Graves Lost or Found? There’s an App for That!
The young woman calling from California sounded anxious to staff answering the phone at the Virginia Room of Fairfax County Public Library. Her grandmother had recently passed away, the caller explained, and the family wanted to bury Grandma next to Grandpa. The problem: Grandpa had passed decades earlier and the family wasn’t sure where he was buried, but thought he was in Fairfax County, Virginia. Initial searches for obituaries and death certificates turned up empty, but reference librarian Chris Barbuschak eventually found Grandpa’s local resting place using Find A Grave, after detecting an error in the birth date. The family was grateful for information that would enable Grandma to be laid to rest next to Grandpa.
Most library reference questions regarding cemetery data aren’t quite as urgent as this one, but libraries do often receive requests for such information from genealogists and historians. Thanks to new technology, including crowdsourcing via apps and websites, such information is becoming more accessible.
One of the latest examples is a new state-wide cemetery survey launched by the Maryland Department of Transportation (MDOT), the State Highway Administration (SHA), and Preservation Maryland. The program will solicit help from community members to identify and record local cemeteries and burial sites. An app being developed by SHA will collect data points of grave sites to create a layer in SHA’s statewide geographic information system (GIS) mapping tool. The data will help SHA avoid interference with burial sites when planning projects. About a dozen cemeteries have been documented by the app so far, many dating from the 19th century and located on private property.
Much more work is forthcoming. As part of the project, archaeologist Caroline Herritt, working as Cemetery Document Specialist for Preservation Maryland, will survey 100 at-risk cemeteries, some in abandoned or poorly maintained locations, and will attempt to locate previously unknown burial sites. Libraries and other community centers will be the site of workshops lead by SHA and Preservation Maryland in which members of the public can find out more about the project, volunteer as community liaisons, and eventually learn how to use the app to collect and record data.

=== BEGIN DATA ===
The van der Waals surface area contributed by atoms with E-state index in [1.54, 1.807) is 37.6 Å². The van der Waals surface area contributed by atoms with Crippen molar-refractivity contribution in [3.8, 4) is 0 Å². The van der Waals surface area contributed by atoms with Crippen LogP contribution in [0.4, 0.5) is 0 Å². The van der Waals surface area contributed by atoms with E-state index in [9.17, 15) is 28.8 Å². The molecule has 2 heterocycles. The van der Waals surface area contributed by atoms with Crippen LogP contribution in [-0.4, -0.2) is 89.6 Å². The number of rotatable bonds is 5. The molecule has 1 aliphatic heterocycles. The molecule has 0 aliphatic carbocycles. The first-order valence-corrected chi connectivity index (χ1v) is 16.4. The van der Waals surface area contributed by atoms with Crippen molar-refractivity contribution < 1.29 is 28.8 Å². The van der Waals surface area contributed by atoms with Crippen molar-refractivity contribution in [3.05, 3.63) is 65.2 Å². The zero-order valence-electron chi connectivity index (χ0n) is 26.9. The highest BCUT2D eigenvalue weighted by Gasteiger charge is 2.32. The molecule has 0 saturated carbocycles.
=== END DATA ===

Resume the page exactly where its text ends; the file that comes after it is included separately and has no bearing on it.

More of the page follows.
Internationally, new technology and the growth of participatory culture are making it easier for researchers to find graves of ancestors or people of interest, and to contribute data. Find A Grave allows members of the public to search for graves located on any of the seven continents. Members may add photos of headstones, memorial information, or GPS coordinates, and may also request photos of grave sites or headstones from others users.
Billion Graves is a similar resource. Billing itself as “the world’s largest resource for searchable GPS cemetery data,” their app includes satellite maps of cemeteries around the world with GPS markers to help users find individual graves. Users can contribute GPS data, add images of headstones, and transcribe material online. The website includes a guide for service groups and those earning Eagle Badges that explains how to contribute by documenting a cemetery.
Many libraries have taken an active role in documenting local cemetery data and making such data more user-friendly for customers. Pharr Memorial Library in Texas, noticing customers struggle to navigate paper records in their collection, coordinated with city Geographic Information System (GIS) and engineering departments to map the data for over 2,000 deceased individuals in nearby Guadalupe Cemetery. The data is now available online as an interactive map.
Many cemeteries have created their own apps to help visitors find individual headstones and landmarks within the property. Arlington National Cemetery’s app, ANC Explorer, for example, enables families and members of the public to view front-and-back headstone photos, and receive directions to grave locations and other points of interest via web or mobile app.
Laws and regulations regarding the preservation of historic cemeteries vary by country, and within the U.S. are governed by federal historic preservation laws as well as state laws and local regulations. The Library of Congress guide, Preservation of Historic Cemeteries in Selected Countries, offers an overview of some of the complexities.
Cemetery data is important to many researchers, not to mention families like the one who contacted Fairfax County Public Library for help finding their missing Grandpa. Fortunately, with the development of new technologies and techniques, these markers of history are becoming easier to locate and preserve.
- Deville, Taylor. 2019. “‘These Places are Worth Protecting’: Public Invited to Help Document Burial Sites at Arbutus Library Workshop.” Baltimore Sun Media, December 6, 2019. https://www.baltimoresun.com/maryland/baltimore-county/catonsville/cng-co-ca-at-cemetery-documentation-workshop-20191206-6wihjyieuvbzzpuzfz7ixgwm2u-story.html
- Cowen, Elly Colmers. 2019. “New Statewide Cemetery Documentation Project Underway.” Preservation Maryland, March 19, 2019.https://www.preservationmaryland.org/new-statewide-cemetery-documentation-project-underway/
- Rosales, Romeo, Jr. 2015. “The Departed: One Library’s Innovative Cemetery Project.” Public Libraries Online, November 10, 2015. https://publiclibrariesonline.org/2015/11/the-departed-one-librarys-innovative-cemetery-project/
Tags: cemetery data, cemetery survey, death archives, genealogists and historians at the public library, library reference questions, obituaries, participatory culture, searchable cemetery data